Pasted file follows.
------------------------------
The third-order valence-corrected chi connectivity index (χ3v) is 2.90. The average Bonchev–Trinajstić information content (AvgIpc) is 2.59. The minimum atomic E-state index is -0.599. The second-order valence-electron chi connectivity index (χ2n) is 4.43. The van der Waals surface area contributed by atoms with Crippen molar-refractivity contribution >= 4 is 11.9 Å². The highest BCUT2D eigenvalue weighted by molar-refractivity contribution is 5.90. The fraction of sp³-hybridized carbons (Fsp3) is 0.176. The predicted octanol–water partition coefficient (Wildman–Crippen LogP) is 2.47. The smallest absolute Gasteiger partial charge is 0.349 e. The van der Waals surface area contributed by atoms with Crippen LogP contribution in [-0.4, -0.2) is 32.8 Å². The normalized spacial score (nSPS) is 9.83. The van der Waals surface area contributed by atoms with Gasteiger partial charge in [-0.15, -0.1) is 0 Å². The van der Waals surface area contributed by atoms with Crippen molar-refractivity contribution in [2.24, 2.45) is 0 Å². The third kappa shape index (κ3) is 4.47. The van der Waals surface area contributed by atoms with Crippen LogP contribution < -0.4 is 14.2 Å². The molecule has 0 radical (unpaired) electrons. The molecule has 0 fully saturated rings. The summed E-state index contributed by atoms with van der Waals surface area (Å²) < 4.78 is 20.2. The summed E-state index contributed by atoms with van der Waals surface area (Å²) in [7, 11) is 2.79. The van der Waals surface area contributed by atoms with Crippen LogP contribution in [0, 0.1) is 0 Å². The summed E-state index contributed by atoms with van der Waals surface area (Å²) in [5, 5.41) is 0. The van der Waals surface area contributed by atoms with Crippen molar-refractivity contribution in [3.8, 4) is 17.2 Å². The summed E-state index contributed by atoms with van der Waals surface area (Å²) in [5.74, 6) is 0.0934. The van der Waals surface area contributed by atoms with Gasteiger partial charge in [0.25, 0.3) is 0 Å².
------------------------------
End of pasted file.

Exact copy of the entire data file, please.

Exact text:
The third-order valence-corrected chi connectivity index (χ3v) is 2.90. The average Bonchev–Trinajstić information content (AvgIpc) is 2.59. The minimum atomic E-state index is -0.599. The second-order valence-electron chi connectivity index (χ2n) is 4.43. The van der Waals surface area contributed by atoms with Crippen molar-refractivity contribution >= 4 is 11.9 Å². The highest BCUT2D eigenvalue weighted by molar-refractivity contribution is 5.90. The fraction of sp³-hybridized carbons (Fsp3) is 0.176. The predicted octanol–water partition coefficient (Wildman–Crippen LogP) is 2.47. The smallest absolute Gasteiger partial charge is 0.349 e. The van der Waals surface area contributed by atoms with Crippen LogP contribution in [-0.4, -0.2) is 32.8 Å². The normalized spacial score (nSPS) is 9.83. The van der Waals surface area contributed by atoms with Gasteiger partial charge in [-0.15, -0.1) is 0 Å². The van der Waals surface area contributed by atoms with Crippen molar-refractivity contribution in [2.24, 2.45) is 0 Å². The third kappa shape index (κ3) is 4.47. The van der Waals surface area contributed by atoms with Crippen LogP contribution < -0.4 is 14.2 Å². The molecule has 0 radical (unpaired) electrons. The molecule has 0 fully saturated rings. The summed E-state index contributed by atoms with van der Waals surface area (Å²) < 4.78 is 20.2. The summed E-state index contributed by atoms with van der Waals surface area (Å²) in [7, 11) is 2.79. The van der Waals surface area contributed by atoms with Crippen LogP contribution in [0, 0.1) is 0 Å². The summed E-state index contributed by atoms with van der Waals surface area (Å²) in [5, 5.41) is 0. The van der Waals surface area contributed by atoms with Crippen molar-refractivity contribution in [3.8, 4) is 17.2 Å². The summed E-state index contributed by atoms with van der Waals surface area (Å²) in [5.74, 6) is 0.0934. The van der Waals surface area contributed by atoms with Gasteiger partial charge in [0.25, 0.3) is 0 Å².